How does the adoption of new technology lead to IT innovation?
When Roy Rosin, vice president of product management and innovation at Intuit Inc., began developing innovation management programs, the complaints started to roll in. At the top of the list was the collaboration technology used to share ideas. It was a mishmash of many tools, and employees dubbed the platforms as a place "where ideas go to die."
Rosin, in turn, challenged employees to build a better platform. They came up with Brainstorm, a homegrown system that "connects ideas to people who can help shape them and improve them or to decision makers who can act on them," Rosin said.
Take, for example, the director who was wary of letting his employees use NASA's internal social media platform to ask and answer questions and share ideas. According to Kevin Jones, NASA's social media organizational strategist, this director was concerned that his employees would post something stupid, spell something wrong or take a shot at another group. "If we don't have a good trust culture, trying to do anything social is very difficult," said Jones, who was hired to help break down barriers to sharing ideas
Cloud computing is another example of how a technology can help or hinder innovation. It has been suggested that the cloud will somehow replace internal IT innovation as more of an organization's IT operations are outsourced to this new service delivery model. Niel Nickolaisen, vice president of strategy and innovation at EnergySolutions Inc. in Salt Lake City, begs to differ. Rather, he contends,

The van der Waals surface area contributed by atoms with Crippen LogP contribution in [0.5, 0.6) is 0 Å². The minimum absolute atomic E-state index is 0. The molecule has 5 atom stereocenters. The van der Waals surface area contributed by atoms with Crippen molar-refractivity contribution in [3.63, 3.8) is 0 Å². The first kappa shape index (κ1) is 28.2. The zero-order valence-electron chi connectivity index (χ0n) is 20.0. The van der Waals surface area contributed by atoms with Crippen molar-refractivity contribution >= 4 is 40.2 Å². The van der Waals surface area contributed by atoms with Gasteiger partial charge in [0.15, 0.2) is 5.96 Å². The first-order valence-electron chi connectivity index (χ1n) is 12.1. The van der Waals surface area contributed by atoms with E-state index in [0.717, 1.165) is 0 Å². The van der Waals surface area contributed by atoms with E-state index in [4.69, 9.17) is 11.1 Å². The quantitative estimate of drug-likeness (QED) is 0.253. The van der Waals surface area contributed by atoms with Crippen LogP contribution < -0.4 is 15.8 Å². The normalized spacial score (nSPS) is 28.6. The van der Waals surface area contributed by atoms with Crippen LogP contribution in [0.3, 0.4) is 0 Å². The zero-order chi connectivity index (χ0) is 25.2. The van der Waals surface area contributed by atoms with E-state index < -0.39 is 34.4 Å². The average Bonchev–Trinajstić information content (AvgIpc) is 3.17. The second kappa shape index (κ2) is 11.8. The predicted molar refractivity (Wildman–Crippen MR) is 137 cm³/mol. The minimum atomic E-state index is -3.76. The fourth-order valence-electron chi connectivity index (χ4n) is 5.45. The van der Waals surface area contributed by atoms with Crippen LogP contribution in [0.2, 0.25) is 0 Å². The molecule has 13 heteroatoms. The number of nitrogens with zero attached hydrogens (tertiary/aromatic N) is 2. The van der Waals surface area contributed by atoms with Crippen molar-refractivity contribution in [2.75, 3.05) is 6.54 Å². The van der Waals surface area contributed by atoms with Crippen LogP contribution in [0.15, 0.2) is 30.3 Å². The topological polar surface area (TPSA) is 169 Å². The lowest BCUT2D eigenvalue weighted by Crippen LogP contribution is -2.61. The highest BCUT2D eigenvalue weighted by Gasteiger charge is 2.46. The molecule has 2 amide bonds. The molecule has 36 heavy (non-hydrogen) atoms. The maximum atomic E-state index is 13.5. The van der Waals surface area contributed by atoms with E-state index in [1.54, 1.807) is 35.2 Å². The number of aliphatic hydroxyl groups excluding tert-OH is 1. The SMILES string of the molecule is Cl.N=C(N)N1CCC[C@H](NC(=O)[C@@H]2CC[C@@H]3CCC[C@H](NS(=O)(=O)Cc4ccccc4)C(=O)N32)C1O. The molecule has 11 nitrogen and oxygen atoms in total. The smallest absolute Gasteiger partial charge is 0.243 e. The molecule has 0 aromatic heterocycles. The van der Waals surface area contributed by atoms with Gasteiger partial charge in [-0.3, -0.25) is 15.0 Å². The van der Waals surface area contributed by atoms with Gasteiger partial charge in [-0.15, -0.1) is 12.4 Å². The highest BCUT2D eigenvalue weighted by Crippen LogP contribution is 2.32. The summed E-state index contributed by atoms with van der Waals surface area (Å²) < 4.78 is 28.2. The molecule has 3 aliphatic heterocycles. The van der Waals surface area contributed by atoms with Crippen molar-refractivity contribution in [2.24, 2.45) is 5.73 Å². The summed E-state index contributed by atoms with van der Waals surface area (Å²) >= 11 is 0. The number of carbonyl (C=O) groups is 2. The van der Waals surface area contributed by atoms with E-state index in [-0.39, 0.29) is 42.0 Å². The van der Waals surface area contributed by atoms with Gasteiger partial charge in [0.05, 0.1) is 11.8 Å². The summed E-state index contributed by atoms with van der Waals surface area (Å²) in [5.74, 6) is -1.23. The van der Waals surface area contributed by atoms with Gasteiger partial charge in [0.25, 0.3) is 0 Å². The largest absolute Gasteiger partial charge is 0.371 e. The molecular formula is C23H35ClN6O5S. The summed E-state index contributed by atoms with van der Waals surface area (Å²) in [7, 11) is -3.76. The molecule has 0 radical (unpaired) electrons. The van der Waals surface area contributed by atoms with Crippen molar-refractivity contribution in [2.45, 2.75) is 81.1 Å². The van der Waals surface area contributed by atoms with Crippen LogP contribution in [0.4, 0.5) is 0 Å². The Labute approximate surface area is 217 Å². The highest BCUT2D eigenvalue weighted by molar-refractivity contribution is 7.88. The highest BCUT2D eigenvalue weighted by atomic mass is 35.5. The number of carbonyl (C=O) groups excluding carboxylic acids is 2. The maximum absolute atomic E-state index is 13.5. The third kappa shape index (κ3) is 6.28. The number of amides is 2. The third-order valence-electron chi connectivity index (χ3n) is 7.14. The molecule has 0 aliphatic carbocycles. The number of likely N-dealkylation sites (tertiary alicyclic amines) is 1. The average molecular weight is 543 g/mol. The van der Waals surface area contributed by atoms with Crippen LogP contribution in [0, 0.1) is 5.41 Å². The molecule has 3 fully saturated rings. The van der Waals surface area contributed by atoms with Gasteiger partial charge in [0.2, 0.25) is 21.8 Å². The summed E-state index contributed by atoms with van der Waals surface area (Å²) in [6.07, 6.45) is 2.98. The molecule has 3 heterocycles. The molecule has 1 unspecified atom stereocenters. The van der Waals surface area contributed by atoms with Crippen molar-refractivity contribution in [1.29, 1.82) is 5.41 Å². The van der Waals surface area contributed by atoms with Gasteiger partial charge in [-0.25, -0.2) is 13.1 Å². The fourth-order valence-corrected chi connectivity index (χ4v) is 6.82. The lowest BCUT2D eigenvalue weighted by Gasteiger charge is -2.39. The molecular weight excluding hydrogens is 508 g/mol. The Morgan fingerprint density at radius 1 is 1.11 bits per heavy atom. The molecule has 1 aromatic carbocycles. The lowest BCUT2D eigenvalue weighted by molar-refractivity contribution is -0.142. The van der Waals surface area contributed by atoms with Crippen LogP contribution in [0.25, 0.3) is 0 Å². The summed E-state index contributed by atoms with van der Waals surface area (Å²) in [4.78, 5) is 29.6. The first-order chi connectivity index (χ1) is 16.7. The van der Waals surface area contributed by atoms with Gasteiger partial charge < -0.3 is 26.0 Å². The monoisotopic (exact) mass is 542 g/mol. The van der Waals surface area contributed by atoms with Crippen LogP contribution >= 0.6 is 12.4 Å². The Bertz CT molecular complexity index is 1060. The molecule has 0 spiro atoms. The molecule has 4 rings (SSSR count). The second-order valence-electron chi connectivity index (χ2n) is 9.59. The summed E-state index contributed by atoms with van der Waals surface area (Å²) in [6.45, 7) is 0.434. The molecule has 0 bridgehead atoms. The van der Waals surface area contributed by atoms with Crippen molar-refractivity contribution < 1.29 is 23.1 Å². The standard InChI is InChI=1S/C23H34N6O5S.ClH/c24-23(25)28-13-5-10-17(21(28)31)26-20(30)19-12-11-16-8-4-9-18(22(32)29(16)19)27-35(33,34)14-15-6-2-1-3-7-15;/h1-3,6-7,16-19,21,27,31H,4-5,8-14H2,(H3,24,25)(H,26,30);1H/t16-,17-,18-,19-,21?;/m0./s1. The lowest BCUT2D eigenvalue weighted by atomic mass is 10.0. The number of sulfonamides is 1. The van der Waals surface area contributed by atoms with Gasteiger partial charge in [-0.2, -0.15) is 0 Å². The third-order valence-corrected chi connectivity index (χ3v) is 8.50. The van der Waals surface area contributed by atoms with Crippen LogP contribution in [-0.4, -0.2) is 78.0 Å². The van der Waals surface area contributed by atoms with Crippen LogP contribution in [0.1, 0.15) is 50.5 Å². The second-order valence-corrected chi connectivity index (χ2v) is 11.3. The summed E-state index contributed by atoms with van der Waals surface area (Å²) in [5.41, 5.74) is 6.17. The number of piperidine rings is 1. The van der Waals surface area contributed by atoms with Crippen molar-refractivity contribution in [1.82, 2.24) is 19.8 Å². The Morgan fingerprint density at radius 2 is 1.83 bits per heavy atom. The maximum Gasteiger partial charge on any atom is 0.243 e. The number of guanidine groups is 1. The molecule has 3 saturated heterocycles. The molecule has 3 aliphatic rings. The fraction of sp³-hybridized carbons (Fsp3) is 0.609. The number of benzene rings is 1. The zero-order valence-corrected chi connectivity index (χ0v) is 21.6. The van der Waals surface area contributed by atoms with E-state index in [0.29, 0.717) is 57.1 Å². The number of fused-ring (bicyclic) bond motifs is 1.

For Steven John, CIO at H.B. Fuller Co., the cloud played a prominent role in the complete revamping of an IT department ravaged by years of unfocused outsourcing, neglected systems and "shadow IT."
How do you resolve business challenges while still fostering IT innovation?
When Christophe Deslandes joined KapStone Paper and Packaging Corp. in 2007 as CIO, he got what he calls "a once-in-a-lifetime opportunity." The newly formed company had grown overnight that year from nothing in annual revenue to $300 million when it bought its first paper mill.
Deslandes had 18 months to get KapStone off the seller's legacy IT systems and replace them with an architecture and infrastructure that could support the new company's aggressive growth-through-acquisition strategy. By 2008, Northbrook, Ill.-based KapStone would acquire a second mill and more than double its revenue, and other acquisitions are on its horizon."We didn't have a website. We didn't have a domain name. We didn't have an email system. No network, no enterprise resource planning, no nothing. We were starting from scratch," he said.